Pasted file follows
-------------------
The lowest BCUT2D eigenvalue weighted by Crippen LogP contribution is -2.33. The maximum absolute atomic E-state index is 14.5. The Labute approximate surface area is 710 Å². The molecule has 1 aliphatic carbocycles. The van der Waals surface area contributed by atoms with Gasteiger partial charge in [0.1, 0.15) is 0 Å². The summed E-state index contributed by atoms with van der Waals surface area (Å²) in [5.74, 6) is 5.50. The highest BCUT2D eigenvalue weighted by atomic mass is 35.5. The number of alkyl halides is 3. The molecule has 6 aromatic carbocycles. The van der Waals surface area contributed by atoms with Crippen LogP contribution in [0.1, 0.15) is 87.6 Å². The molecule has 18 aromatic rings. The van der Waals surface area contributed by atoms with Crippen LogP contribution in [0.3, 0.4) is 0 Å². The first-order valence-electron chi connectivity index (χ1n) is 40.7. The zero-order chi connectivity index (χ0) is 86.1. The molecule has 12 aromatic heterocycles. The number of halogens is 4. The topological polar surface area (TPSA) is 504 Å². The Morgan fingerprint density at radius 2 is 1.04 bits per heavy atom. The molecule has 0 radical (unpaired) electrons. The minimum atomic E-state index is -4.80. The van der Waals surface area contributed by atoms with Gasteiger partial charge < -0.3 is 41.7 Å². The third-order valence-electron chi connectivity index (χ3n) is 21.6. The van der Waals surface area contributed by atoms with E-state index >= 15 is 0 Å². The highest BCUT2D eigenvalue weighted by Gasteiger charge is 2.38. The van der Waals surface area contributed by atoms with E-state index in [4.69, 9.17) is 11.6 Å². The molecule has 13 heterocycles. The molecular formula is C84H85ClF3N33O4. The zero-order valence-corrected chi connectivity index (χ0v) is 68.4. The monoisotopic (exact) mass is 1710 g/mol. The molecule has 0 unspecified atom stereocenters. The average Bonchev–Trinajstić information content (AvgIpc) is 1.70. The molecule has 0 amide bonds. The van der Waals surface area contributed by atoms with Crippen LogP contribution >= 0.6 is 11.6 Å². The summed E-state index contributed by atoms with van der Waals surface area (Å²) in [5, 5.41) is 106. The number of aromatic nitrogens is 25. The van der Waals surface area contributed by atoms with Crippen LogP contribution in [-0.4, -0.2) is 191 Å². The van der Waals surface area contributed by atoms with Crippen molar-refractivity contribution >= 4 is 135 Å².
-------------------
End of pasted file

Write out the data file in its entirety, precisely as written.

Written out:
The lowest BCUT2D eigenvalue weighted by Crippen LogP contribution is -2.33. The maximum absolute atomic E-state index is 14.5. The Labute approximate surface area is 710 Å². The molecule has 1 aliphatic carbocycles. The van der Waals surface area contributed by atoms with Gasteiger partial charge in [0.1, 0.15) is 0 Å². The summed E-state index contributed by atoms with van der Waals surface area (Å²) in [5.74, 6) is 5.50. The highest BCUT2D eigenvalue weighted by atomic mass is 35.5. The number of alkyl halides is 3. The molecule has 6 aromatic carbocycles. The van der Waals surface area contributed by atoms with Crippen LogP contribution in [0.1, 0.15) is 87.6 Å². The molecule has 18 aromatic rings. The van der Waals surface area contributed by atoms with Crippen LogP contribution in [0.3, 0.4) is 0 Å². The first-order valence-electron chi connectivity index (χ1n) is 40.7. The zero-order chi connectivity index (χ0) is 86.1. The molecule has 12 aromatic heterocycles. The number of halogens is 4. The topological polar surface area (TPSA) is 504 Å². The Morgan fingerprint density at radius 2 is 1.04 bits per heavy atom. The molecule has 0 radical (unpaired) electrons. The minimum atomic E-state index is -4.80. The van der Waals surface area contributed by atoms with Gasteiger partial charge < -0.3 is 41.7 Å². The third-order valence-electron chi connectivity index (χ3n) is 21.6. The van der Waals surface area contributed by atoms with E-state index >= 15 is 0 Å². The highest BCUT2D eigenvalue weighted by Gasteiger charge is 2.38. The van der Waals surface area contributed by atoms with E-state index in [4.69, 9.17) is 11.6 Å². The molecule has 13 heterocycles. The molecular formula is C84H85ClF3N33O4. The zero-order valence-corrected chi connectivity index (χ0v) is 68.4. The monoisotopic (exact) mass is 1710 g/mol. The molecule has 0 unspecified atom stereocenters. The average Bonchev–Trinajstić information content (AvgIpc) is 1.70. The molecule has 0 amide bonds. The van der Waals surface area contributed by atoms with Crippen LogP contribution >= 0.6 is 11.6 Å². The summed E-state index contributed by atoms with van der Waals surface area (Å²) in [5, 5.41) is 106. The number of aromatic nitrogens is 25. The van der Waals surface area contributed by atoms with Crippen LogP contribution in [-0.4, -0.2) is 191 Å². The van der Waals surface area contributed by atoms with Crippen molar-refractivity contribution >= 4 is 135 Å².